Grammar

Turkey or Turkiye? Who Gets to Decide?

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Should you spell a country’s name the way the world spells it or the way the country itself does? That prompts this question of Turkey or Turkiye?

The Republic of Turkey has been around for a long, long time. In fact, the Ottoman Empire established it back in the year 1299. Officially, it is known as the Republic of Türkiye. When those of us outside of the country spell out its name, however, regardless of the little dots, should we spell it as Turkey or Turkiye?

For simplicity’s sake, I’m going to spell Turkiye without the little dots. I will come to them later.

We have known the country as Turkey for centuries. Yes, you spell it the same way you spell that famous bird people flock to purchase in time for their Thanksgiving dinner.

Then came a circular the country issued in December 2021. It called for exports to be labeled as “Made in Türkiye.” It also mandated “necessary sensitivity” in using Turkiye instead of alternate spellings like Turkey.

The new spelling “represents and expresses the culture, civilization, and values of the Turkish nation in the best way,” the decree, from President Recep Tayyip Erdo?an, stated.

Turkish state broadcaster TRT World also claimed it would avoid association with the bird turkey. Some consider that a pejorative.

In 2022, the country’s foreign affairs minister sent letters to the United Nations requesting to change the country’s official registration.

Just last month, the U.S. Department of State officially began using the new spelling.

Some news outlets covered the adoption of the new spelling. Oddly enough, one of those outlets was the Associated Press, which reported the change in January. The Associated Press Stylebook is the definitive style guide for news outlets across the world.

So you’d think it the AP covers the name change, AP would immediately enact a policy change on the whole Turkey or Turkiye question.

The problem is, it didn’t.

Despite the fact that the Associated Press covered the name change, they have continued using the older spelling of Turkey. As the agency covered the massive earthquake disaster, it continued to use the now-replaced name. Even the section in which the most recent stories on the nation reside still spells it Turkey.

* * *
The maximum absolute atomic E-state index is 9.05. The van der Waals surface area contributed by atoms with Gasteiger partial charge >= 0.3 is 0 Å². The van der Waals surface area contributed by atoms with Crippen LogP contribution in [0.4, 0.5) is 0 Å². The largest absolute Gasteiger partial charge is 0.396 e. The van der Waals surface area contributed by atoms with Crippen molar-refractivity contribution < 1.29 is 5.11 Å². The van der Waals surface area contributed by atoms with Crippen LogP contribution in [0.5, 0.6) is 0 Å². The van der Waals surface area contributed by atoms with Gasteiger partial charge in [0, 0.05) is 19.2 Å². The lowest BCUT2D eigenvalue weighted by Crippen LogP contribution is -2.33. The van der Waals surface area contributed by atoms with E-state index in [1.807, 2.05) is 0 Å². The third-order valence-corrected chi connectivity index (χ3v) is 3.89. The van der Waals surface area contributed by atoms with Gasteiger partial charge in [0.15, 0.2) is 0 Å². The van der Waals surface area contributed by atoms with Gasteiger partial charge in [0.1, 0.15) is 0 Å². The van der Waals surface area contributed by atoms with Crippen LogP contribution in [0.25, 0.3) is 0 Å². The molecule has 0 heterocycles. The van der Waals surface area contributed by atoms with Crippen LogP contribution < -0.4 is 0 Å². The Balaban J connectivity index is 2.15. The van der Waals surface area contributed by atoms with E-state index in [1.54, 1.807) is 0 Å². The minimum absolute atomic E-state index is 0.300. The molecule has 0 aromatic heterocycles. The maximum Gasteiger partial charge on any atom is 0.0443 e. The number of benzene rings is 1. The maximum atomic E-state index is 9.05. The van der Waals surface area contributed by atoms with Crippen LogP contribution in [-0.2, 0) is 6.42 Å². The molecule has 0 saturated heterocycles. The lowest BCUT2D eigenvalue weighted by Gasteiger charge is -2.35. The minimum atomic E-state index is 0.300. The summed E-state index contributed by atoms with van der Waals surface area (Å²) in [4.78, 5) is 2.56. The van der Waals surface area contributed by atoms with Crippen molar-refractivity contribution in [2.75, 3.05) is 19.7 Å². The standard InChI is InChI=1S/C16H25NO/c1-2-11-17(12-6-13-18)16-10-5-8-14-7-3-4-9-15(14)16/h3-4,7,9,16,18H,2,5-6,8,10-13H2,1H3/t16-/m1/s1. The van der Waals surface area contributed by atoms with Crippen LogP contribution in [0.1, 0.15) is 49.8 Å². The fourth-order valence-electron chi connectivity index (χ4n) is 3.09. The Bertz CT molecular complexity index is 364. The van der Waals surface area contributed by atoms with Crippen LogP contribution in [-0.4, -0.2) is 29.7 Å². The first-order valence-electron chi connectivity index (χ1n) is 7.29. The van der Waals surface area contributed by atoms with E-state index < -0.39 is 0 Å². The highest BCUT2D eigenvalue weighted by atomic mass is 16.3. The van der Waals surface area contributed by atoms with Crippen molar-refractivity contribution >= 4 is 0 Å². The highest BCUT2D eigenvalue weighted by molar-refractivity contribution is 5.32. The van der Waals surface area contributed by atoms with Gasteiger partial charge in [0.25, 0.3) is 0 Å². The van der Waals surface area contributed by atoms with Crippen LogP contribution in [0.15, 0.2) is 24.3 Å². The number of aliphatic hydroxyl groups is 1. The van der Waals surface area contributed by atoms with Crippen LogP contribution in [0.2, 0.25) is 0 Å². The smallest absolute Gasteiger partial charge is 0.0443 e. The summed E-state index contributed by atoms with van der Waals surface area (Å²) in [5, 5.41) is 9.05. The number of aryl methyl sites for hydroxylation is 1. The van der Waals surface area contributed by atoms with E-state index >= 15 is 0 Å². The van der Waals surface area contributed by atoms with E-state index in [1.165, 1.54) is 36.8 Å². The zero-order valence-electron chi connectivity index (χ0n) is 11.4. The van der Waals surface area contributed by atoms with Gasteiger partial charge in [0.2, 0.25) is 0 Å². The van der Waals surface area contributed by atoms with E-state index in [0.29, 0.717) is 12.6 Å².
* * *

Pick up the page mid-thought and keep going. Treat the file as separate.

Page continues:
Journalist Neil McMahon questioned this on Twitter, asking why only the Australian Broadcasting Corporation had changed its spelling, while other sources, including AP Style, still spelled it like the bird.

His tweet did mention The New York Times, which still spells it Turkey. It did not mention ABC News, CBS News, NBC News or Fox News, all four of which also spell it that way.

Until the Associated Press updates its style guide, most outlets will continue to spell it the way they always have. (Unless, of course, an individual outlet takes it upon itself to make an internal policy change on its reporting.)

So what should you use: Turkey or Turkiye?

Since my “real job” involves the media, I talk here at this blog primarily about AP Style. That particular style guide carries the biggest effects on what I do. Of the various style guides out there, I find all of them annoying in one way or another. AP Style seems to be — overall — the least annoying. But it has its own special little quirks that can get under your skin.

In a case like this, common sense might suggest — even in AP Style — that you should follow the country’s preference.

After all, when referring to a person, AP Style advises that you should use the gender the subject prefers. When referring to businesses, regardless of how the style guide says you should write proper names, it says you should style corporation names the way the corporation does.

So if the Republic of Turkey prefers the Republic of Turkiye, that should be enough.

However, those of us who have strict style guides meant to maintain consistency are probably going to follow the style guide’s current policy even while we may reach out to ask them to make a needed update to their guidance.

I suspect that some time this year, that update will probably occur.

In the meantime, follow your organization’s style guide. If you don’t have one, great: do what you feel is right. Just be sure to be consistent. Don’t write it one way in the second and fifth paragraphs and write it the other way in the first, third and seventh paragraphs. That makes you look unprofessional.

But what about the little dots?

At the beginning, I mentioned that the country’s official name is the Republic of Türkiye.

We don’t often see the little umlaut over the letter U in print. But thanks to the internet and the ease with which computers handle such spelling challenges, more sites use it effortlessly.

An umlaut is a sign in some languages that a vowel takes on a slightly different sound in that particular word.

I listened to several pronunciations that seem to indicate a slight turn toward the OO sound in the word took mixed in with the U in turkey, almost like, “TOUR-kee.”

the authorPatrick
Patrick is a Christian with more than 30 years experience in professional writing, producing and marketing. His professional background also includes social media, reporting for broadcast television and the web, directing, videography and photography. He enjoys getting to know people over coffee and spending time with his dog.